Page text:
Pros and cons of the FoP LabellingPRESS RELEASE

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  • During the conference “FoP nutrition labelling in Spain and EU: which path to follow?”, Pietro Paganini stated that “the causes of poor nutrition are so complex that traffic lights or color scales are not going to solve the problem”.
  • The initiative has also had representatives of the food sector, who have insisted on the importance of consumer education and training, to reject models that discriminate against products and on the need for Brussels to opt for voluntary models.
  • Representatives of the PSOE, PP and VOX have also analyzed the legal situation from a political perspective, pointing out that they are against front labeling.


The European Commission is preparing a review of Front of package of labeling, a task that is not proving to be easy and that has generated a wide division of opinions between countries and sectors such as meat, dairy, or olive oil and others who have expressed their opinion against Nutriscore, one of those that would be proposed and that, in some cases, is already being used on a voluntary basis.

To assess where we find ourselves and shed some light on future possibilities, we carried out the conference “FoP nutrition labelling in Spain and EU: which path to follow?”, where representatives of the food sector and political groups debated the different points of view they hold in the face of this situation.

Pietro Paganini highlighted how “labels are not only a means of informing consumers, but they can also be an ideological, political and commercial tools. Political movements, scientific groups and bureaucrats want these labels to tell consumers if the product is good or bad for our health. However, the main problem is none other than poor diet, malnutrition, obesity and all the diseases related to these problems”.

Horacio González-Alemán, general director of Thoffood, moderated the sector representatives’ debate. The panel included, Giuseppe Aloisio, assistant to the general secretary of ANICE; Aurelio del Pino, president of ACES; Pilar Ayuso, member of the Board of Directors of the OCU; Ascensión Marcos, CSIC research professor; Gabriel Trenzado, General Director of Agri-Food Cooperatives of Spain; Enrique García-Tenorio, director of the PDO Montes de Toledo; and María Martínez-Herrera, director of sustainability at ASEDAS.

During their interventions, all the representatives agreed that labeling is an instrument and producers will continue to offer the best to society. Likewise, the participants reached a consensus that the key solution lies in citizen education, empowering the consumer to make informed choices with their individual freedom. Rather than dictating what is good or bad, the focus should be educating the consumer about the mechanisms of nutrition and our bodies. The challenge to improve society’s nutrition is to be able to create personalized diets, allowing everyone to make free and informed decisions according to individual needs.

Similarly, while there have been studies on the application of the Nutriscore system, not everyone perceives it as sufficiently valid. Some have expressed concerns regarding its effectiveness and highlight its potential negative impact on certain industry sectors. In the same way, there has been unanimity in the need for the European Commission to take consumers into account and work on a voluntary and harmonized model, at a European level, to avoid the alteration of intra-community trade.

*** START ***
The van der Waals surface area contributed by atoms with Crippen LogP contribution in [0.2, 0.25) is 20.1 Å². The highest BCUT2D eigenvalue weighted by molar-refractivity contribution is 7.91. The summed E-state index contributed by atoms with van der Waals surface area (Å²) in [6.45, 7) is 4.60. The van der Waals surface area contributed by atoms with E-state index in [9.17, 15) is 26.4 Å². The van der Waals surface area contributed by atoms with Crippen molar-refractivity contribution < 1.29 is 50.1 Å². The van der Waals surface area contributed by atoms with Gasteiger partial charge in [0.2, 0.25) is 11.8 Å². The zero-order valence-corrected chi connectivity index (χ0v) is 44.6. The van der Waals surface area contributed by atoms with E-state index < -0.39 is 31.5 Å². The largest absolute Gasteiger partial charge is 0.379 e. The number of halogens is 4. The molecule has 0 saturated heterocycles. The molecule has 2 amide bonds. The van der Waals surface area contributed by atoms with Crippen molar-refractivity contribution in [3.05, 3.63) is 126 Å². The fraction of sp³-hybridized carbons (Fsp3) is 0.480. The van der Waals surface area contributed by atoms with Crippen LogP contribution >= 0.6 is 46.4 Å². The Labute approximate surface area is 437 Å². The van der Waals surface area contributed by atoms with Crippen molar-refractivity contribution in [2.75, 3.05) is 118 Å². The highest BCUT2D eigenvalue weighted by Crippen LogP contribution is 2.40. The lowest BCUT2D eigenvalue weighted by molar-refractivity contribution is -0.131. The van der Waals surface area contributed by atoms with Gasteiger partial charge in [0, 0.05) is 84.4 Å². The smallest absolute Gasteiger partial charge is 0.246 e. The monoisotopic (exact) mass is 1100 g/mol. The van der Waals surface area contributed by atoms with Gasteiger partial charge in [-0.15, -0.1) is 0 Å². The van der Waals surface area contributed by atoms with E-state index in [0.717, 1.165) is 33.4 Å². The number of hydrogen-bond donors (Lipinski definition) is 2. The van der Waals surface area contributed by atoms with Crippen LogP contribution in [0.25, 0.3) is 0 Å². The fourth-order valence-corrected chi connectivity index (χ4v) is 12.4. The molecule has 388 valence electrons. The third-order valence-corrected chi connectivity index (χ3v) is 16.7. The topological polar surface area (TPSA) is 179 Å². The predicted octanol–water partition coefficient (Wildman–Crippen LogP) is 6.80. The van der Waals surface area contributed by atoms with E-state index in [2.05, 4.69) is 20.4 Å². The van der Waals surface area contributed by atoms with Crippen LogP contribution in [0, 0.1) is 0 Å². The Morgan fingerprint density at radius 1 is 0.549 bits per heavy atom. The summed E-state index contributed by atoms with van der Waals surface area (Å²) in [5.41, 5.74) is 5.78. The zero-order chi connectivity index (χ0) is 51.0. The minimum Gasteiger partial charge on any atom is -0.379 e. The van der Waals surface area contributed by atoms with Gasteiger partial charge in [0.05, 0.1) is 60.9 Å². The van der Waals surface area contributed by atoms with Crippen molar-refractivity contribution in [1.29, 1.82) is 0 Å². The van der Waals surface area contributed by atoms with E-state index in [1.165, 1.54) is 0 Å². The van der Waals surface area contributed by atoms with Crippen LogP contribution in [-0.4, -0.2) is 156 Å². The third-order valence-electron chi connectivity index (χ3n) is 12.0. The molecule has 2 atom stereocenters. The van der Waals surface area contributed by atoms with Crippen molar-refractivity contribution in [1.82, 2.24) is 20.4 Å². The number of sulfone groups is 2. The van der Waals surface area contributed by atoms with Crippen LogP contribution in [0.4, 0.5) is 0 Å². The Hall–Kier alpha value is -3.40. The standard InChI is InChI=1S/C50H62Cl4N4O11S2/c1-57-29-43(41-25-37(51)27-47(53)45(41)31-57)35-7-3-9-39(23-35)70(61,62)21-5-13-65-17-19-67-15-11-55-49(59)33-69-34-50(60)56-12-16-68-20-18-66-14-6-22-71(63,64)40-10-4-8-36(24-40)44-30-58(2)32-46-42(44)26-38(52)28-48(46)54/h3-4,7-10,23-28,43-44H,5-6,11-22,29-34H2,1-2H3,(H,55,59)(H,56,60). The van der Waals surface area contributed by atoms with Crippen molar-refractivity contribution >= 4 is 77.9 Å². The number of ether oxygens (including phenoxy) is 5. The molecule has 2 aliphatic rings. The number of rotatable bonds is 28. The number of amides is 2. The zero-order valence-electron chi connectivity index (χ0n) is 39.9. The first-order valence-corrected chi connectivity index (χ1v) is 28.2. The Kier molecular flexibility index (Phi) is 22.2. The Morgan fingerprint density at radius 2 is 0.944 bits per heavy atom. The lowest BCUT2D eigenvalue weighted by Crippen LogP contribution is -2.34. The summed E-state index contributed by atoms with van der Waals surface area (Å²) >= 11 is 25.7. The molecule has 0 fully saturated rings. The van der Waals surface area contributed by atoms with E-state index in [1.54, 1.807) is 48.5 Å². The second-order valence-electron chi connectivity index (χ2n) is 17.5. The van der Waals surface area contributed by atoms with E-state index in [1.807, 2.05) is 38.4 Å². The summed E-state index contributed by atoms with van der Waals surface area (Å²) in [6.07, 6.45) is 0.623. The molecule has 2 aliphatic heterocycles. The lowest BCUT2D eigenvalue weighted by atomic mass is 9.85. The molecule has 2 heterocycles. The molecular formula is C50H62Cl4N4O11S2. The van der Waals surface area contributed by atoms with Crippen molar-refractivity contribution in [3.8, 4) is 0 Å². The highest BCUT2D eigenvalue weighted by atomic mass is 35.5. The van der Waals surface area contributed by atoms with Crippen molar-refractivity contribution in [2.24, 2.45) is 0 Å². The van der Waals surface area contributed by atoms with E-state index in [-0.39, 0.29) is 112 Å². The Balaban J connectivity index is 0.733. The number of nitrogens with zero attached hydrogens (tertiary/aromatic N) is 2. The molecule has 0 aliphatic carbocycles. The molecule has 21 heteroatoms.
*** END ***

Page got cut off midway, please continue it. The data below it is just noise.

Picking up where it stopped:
Finally, in order to find out about the legal situation from the perspective of each political group, a roundtable was held moderated by Ricardo Migueláñez, general director of Agrifood Comunicación, in which Ana María Romero, secretary of Agriculture, Livestock and Fisheries of the PSOE; Ricardo Chamorro, spokesman for the VOX Agriculture, Fisheries and Food Commission; and Milagros Marcos, spokesperson for the PP in the Agriculture, Fisheries and Food Commission participated.

During the colloquium, Romero pointed out that from the PSOE “we do not agree with the current Nutriscore” and has assured that “we defend the Mediterranean diet, because a homogeneous system is necessary throughout the European Union”.

Marcos has pointed out that “if we are not capable of guiding the consumer towards healthier habits with a color system, it is useless”. Lastly, she stated that “a front-of-pack label that provides information but does not take into account the quality of the products, is not the one that should be applied”.

On the other hand, the representative of VOX has affirmed that his party “opposed this type of labeling” and added, “we defended that it had to be stopped urgently because it did not meet the information perspectives, it treats people as numbers”.

In conclusion, Pietro Paganini stressed that “it must be made to understand that the ingredients are not what cause these diseases, but rather the diet and lifestyle as a whole” and added that “the causes of poor nutrition are so complex that traffic lights or color scales are not going to solve the problem. Nutriscore, so far, has not brought any improvement to public health. Since its introduction in France in 2017, obesity levels in France have doubled. It is a system that appeals to the consumer emotionally, whose colors influence children and young people, to convince their parents to add it to the shopping cart”.

In short, this issue is still being studied based on the guidelines that the European Union is marking.


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